Govt to Compensate 3,000 Families Evicted From Nairobi Airport Land

  • Scenes from Friday night, May 15, 2020 demolitions in Ruai, Nairobi
    File
    Scenes from Friday night, May 15, 2020 demolitions in Ruai, Nairobi
  • 3,000 families that were evicted from land meant for the expansion of the Wilson Airport got a win when the Supreme Court on Monday, January 11, ordered their compensation.

    The ruling was given by a five-judge bench led by former Chief Justice David Maraga, Deputy Chief Justice Philomena Mwilu and justices Mohamed Ibrahim, Smokin Wanjala and Njoki Ndung’u.

    In what was Maraga's final day at the Supreme Court, the Judges referred the matter to the High Court to craft appropriate reliefs for the evicted families which will see the government facilitate the compensation upon determination.

    "Interim reliefs, structural interdicts, supervisory orders or any other orders that may be issued by the courts, have to be specific, appropriate, clear, effective, and directed at the parties to the suit or any other State Agency vested with a constitutional or statutory mandate to enforce the order," they stated.

    Acting CJ Philomena Mwilu (left) with former CJ David Maraga during a ruling at the Supreme Court on January 11, 2021.
    Acting CJ Philomena Mwilu (left) with former CJ David Maraga during a ruling at the Supreme Court on January 11, 2021.
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    The bench set aside a ruling by the Appeals Court in favour of Kenya Airports Authority (KAA). 

    In the suit, Mitubell Welfare Society challenged their eviction by the Kenya Airports Authority a 404-acre land near Wilson Airport in 2011.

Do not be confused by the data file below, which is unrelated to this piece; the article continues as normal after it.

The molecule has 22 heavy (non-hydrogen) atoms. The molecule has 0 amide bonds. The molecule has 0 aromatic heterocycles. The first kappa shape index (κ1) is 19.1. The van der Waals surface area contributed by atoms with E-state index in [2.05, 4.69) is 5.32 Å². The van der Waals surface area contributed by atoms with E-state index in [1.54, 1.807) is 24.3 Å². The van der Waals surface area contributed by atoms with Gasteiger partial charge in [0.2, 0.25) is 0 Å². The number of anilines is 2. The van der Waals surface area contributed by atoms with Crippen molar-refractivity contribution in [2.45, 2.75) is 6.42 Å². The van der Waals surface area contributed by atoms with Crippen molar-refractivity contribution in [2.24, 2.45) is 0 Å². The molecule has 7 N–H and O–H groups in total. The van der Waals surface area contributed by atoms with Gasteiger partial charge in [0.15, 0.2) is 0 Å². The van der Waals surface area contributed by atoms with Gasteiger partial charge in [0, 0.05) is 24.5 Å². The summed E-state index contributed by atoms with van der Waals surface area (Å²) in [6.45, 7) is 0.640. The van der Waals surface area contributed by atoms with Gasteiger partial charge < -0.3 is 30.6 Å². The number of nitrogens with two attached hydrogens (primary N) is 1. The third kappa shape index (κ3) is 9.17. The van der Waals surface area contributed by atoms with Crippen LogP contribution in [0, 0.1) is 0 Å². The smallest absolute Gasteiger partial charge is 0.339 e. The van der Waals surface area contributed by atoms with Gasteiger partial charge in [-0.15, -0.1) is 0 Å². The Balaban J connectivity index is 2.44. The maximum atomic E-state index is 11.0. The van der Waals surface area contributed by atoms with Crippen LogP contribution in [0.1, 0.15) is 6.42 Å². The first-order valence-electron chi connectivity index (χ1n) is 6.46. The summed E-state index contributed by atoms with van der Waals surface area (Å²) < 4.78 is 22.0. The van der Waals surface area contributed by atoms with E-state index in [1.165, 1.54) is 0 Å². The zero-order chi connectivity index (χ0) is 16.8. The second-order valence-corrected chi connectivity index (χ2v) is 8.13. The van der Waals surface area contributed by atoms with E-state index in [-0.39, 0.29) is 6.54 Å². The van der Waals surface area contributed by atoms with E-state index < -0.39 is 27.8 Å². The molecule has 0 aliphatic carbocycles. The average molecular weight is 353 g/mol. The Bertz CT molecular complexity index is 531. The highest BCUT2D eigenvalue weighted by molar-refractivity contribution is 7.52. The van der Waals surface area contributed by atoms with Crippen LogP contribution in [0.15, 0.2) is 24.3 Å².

In a historic ruling, the Supreme Court declared that where landless persons occupy public land, they also acquired protectable rights to housing.

    The judges found that the eviction by KAA violated a court order adding that during the exercise, residents had their property destroyed.

    The landmark ruling gave direction in the procedure for forced evictions in the country with the bench finding that illegal occupation of private land cannot create prescriptive rights over that land in favour of the occupants.

    "We don’t think the same can be said of an ‘illegal occupation’ of public land. To the contrary, we are of the considered opinion that where the landless occupy public land and establish homes thereon, they acquire no title to the land but a protectable right to housing over the same," the explained. 

    The five-judge bench added that the relief given by the court should be realistic, and avoid the temptation of judicial overreach, especially in matters of policy.

    "The orders should not be couched in general terms, nor should they be addressed to third parties who have no constitutional or statutory mandate to enforce them," they noted.

    Demolitions of homes near Wilson Airport in 2011.
    Demolitions of homes near Wilson Airport in 2011.
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